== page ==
CR.RIS/DISPARITY. The Southern District of Florida granted in part a CR.RIS motion in United States v. Richard Daniel, 2024 U.S. Dist. LEXIS 110543 (S.D. Fla. June 24, 2024). Defendant was convicted on Feb. 26, 2004, of eight total counts: one count of conspiracy to deal in firearms; one count of conspiracy to distribute a controlled substance; two counts of distribution of cocaine base; one count of distribution of marijuana; and three counts of possessing a firearm in furtherance of drug trafficking. On Aug. 31, 2006, defendant was sentenced to 720 months (60 months each for Counts 1-3, 5, and 7, to be served concurrently; 60 months for Count 4; and 300 months each for Counts 6 and 8, to be served consecutively). Defendant has served nearly 22-years and moved for a reduction of his sentence to time served or, alternatively, 240 months. He argued he is eligible for such a reduction under two recently enacted Sentencing Guidelines from the United States Sentencing Commission: USSG 1B1.13(b)(5) and (6). The Court agreed defendant is eligible for relief. The newly enacted Sentencing Guidelines, each of which went into effect after the Court last ruled on defendant's first request for a sentence reduction. The first, USSG 1B1.13(b)(5), is a broadly phrased provision allowing for a sentence reduction because of "any other circumstance or combination of circumstances that, when considered by themselves or together with any of the reasons described [in the provision,] are similar in gravity to those [reasons]." The second, USSG 1B1.13(b)(6), allows for a sentence reduction where a defendant "received an unusually long sentence" (as defendant argued he has) and has "served at least 10 years of the term of imprisonment" (as defendant has). The Court may consider "a change in the law" to "determine[e] whether the defendant presents an extraordinary and compelling reason . . . where such change would produce a gross disparity between the sentence being served and the sentence likely to be imposed at the time the motion is filed, and after full consideration of the defendant's individualized circumstances." Because the Court concluded defendant is eligible for relief under this section, it did not address the arguments as to section 1B1.13(b)(5). The language of the Sentencing Guidelines clearly directs the Court to consider whether a defendant "is [] a danger to the safety of any other person or to the community[.]" USSG 1B1.13(a)(2). While the violent nature of a defendant's conviction may be probative of whether he or she might still be a danger to the community, the entirety of the Government's argument here is "[b]ased on defendant's offense characteristics[.] The Court is not persuaded defendant's offenses, which occurred over 20 years ago, can alone support a finding that defendant is so dangerous today as to be ineligible for a sentence reduction. The defendant was will be resentence at a later date.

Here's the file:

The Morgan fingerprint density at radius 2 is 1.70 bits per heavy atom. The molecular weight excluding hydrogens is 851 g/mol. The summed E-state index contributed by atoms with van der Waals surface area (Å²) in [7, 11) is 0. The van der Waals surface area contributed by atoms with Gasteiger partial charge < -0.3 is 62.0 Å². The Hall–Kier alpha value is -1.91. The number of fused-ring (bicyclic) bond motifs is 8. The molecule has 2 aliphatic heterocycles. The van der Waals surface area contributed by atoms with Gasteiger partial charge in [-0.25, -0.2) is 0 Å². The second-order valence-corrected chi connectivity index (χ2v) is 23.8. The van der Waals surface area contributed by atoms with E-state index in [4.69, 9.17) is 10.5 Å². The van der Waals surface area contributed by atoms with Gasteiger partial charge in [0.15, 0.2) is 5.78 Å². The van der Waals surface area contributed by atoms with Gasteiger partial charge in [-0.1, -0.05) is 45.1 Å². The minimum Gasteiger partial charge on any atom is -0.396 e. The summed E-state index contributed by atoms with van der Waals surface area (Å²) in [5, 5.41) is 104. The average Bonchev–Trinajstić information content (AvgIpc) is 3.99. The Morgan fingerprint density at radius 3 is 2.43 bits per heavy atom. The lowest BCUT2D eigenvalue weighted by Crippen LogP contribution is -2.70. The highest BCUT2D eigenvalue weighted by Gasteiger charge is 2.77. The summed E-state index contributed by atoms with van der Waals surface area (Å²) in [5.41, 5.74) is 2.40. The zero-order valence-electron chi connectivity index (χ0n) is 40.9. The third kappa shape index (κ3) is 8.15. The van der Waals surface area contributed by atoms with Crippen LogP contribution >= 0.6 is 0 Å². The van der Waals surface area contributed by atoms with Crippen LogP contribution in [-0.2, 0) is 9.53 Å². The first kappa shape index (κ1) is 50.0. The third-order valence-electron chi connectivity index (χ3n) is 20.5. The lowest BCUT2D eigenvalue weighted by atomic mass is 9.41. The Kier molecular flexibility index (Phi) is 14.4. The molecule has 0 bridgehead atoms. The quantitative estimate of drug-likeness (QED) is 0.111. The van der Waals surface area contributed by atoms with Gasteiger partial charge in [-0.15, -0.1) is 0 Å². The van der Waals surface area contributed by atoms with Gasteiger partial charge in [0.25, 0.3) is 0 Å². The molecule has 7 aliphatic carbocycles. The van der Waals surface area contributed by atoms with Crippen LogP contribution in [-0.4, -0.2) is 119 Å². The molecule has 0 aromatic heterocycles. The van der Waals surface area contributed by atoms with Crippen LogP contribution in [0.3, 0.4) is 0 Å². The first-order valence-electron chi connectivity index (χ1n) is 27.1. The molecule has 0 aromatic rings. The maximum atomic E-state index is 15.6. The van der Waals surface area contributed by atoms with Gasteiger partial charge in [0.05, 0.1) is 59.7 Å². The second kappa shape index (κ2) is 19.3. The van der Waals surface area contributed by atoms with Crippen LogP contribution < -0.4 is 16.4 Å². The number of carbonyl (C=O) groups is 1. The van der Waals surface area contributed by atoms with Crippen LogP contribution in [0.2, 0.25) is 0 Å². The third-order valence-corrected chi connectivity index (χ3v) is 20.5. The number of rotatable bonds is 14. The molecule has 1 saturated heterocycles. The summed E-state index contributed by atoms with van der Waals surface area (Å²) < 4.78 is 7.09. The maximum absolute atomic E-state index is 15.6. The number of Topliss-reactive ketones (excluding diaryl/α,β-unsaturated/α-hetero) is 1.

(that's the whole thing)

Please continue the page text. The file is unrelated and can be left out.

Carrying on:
CR.RIS/DISPARITY/REHABILITATION. The District of Maryland granted a CR.RIS motion in United States v. Calvin Savoy, 2024 U.S. Dist. LEXIS 110121 (D. Md. June 21, 2024). In Oct. 2006, a jury convicted Savoy of (1) conspiring to distribute 50 grams or more of cocaine base (more familiarly known as crack cocaine) in violation of 21 USC 846, and (2) using a firearm in furtherance of a drug-trafficking crime in violation of 18 USC 924(c)(1)(A). In Jan. 2007, the defendant was sentenced to life in prison, without parole, on the 846 conviction—which was the then-applicable mandatory minimum sentence under 21 USC 841(b)(1)(A)—plus ten years for the 924(c) conviction. The evidence showed that Savoy shot an Anne Arundel County police officer named William Hicks in the early morning hours of Sept. 11, 2004. As to the 924(c) charge the Fourth Circuit found that there was "no evidence establishing that the shooting of Officer Hicks occurred in relation to the drug conspiracy." A newly amended Sentencing Guidelines policy statement went into effect in Nov. 2023, and provides criteria for determining whether extraordinary and compelling reasons for release exist. USSG 1B1.13(b). The Guidelines provide that extraordinary and compelling reasons for release may be present when (1) the defendant is serving "an unusually long sentence," (2) he has served at least 10 years of that sentence, (3) there has been a subsequent change in the law (other than a non-retroactive Sentencing Guidelines amendment) such that there exists "a gross disparity between the sentence being served and the sentence likely to be imposed at the time the motion is filed," and (4) the Court has given "full consideration of the defendant's individualized circumstances." 1B1.13(b)(6). Additionally, the Guidelines contain a catchall provision, 1B1.13(b)(5), that confers discretion on district courts to consider other extraordinary and compelling reasons for release. The Court considered the disparity between the sentence Savoy received and those of his co-defendants. While a substantial difference in sentence is appropriate given the differences in circumstances among these codefendants, the extent of the disparity between Savoy's sentence and those of his codefendants is excessive. The Court considered evidence of Savoy's rehabilitation. Savoy has never once committed an act of violence, and he has not committed even a minor infraction in almost five years. Although Savoy's disciplinary record is not spotless, his post-sentencing behavior, taken as a whole, suggests that he has developed a level of maturity and responsibility that was lacking when he committed the underlying offense and was first sentenced. The Court found there to be extraordinary and compelling reasons for a reduction in Savoy's sentence. Defendant’s sentence was reduced from life to 360-months.